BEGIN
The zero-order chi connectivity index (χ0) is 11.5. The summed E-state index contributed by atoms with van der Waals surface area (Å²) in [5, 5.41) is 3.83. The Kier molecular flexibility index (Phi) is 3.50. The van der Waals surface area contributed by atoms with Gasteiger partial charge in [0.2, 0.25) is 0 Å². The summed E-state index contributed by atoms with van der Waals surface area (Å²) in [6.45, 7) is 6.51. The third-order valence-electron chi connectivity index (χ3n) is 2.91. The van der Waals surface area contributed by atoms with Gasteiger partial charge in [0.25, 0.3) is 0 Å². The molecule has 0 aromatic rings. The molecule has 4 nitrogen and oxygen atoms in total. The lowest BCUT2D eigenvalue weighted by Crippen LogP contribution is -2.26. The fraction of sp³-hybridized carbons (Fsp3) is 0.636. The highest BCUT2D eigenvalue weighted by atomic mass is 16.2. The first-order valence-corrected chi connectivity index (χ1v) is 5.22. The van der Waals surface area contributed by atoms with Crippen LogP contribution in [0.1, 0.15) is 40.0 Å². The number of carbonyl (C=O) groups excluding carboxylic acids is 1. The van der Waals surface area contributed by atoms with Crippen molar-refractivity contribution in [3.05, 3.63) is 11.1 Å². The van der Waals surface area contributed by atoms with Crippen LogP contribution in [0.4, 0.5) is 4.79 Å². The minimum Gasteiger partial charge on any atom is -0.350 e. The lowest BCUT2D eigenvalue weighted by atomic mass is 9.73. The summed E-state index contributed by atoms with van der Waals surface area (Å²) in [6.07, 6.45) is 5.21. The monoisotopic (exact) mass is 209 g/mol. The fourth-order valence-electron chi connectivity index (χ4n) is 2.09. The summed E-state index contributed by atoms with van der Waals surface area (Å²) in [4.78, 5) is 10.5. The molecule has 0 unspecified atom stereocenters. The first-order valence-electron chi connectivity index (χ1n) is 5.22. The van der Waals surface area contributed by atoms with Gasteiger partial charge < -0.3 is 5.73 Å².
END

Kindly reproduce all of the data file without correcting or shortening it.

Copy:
The zero-order chi connectivity index (χ0) is 11.5. The summed E-state index contributed by atoms with van der Waals surface area (Å²) in [5, 5.41) is 3.83. The Kier molecular flexibility index (Phi) is 3.50. The van der Waals surface area contributed by atoms with Gasteiger partial charge in [0.2, 0.25) is 0 Å². The summed E-state index contributed by atoms with van der Waals surface area (Å²) in [6.45, 7) is 6.51. The third-order valence-electron chi connectivity index (χ3n) is 2.91. The van der Waals surface area contributed by atoms with Gasteiger partial charge in [0.25, 0.3) is 0 Å². The molecule has 0 aromatic rings. The molecule has 4 nitrogen and oxygen atoms in total. The lowest BCUT2D eigenvalue weighted by Crippen LogP contribution is -2.26. The fraction of sp³-hybridized carbons (Fsp3) is 0.636. The highest BCUT2D eigenvalue weighted by atomic mass is 16.2. The first-order valence-corrected chi connectivity index (χ1v) is 5.22. The van der Waals surface area contributed by atoms with Crippen LogP contribution in [0.1, 0.15) is 40.0 Å². The number of carbonyl (C=O) groups excluding carboxylic acids is 1. The van der Waals surface area contributed by atoms with Crippen molar-refractivity contribution in [3.05, 3.63) is 11.1 Å². The van der Waals surface area contributed by atoms with Crippen LogP contribution in [0.4, 0.5) is 4.79 Å². The minimum Gasteiger partial charge on any atom is -0.350 e. The lowest BCUT2D eigenvalue weighted by atomic mass is 9.73. The summed E-state index contributed by atoms with van der Waals surface area (Å²) in [6.07, 6.45) is 5.21. The monoisotopic (exact) mass is 209 g/mol. The fourth-order valence-electron chi connectivity index (χ4n) is 2.09. The summed E-state index contributed by atoms with van der Waals surface area (Å²) in [4.78, 5) is 10.5. The molecule has 0 unspecified atom stereocenters. The first-order valence-electron chi connectivity index (χ1n) is 5.22. The van der Waals surface area contributed by atoms with Gasteiger partial charge < -0.3 is 5.73 Å².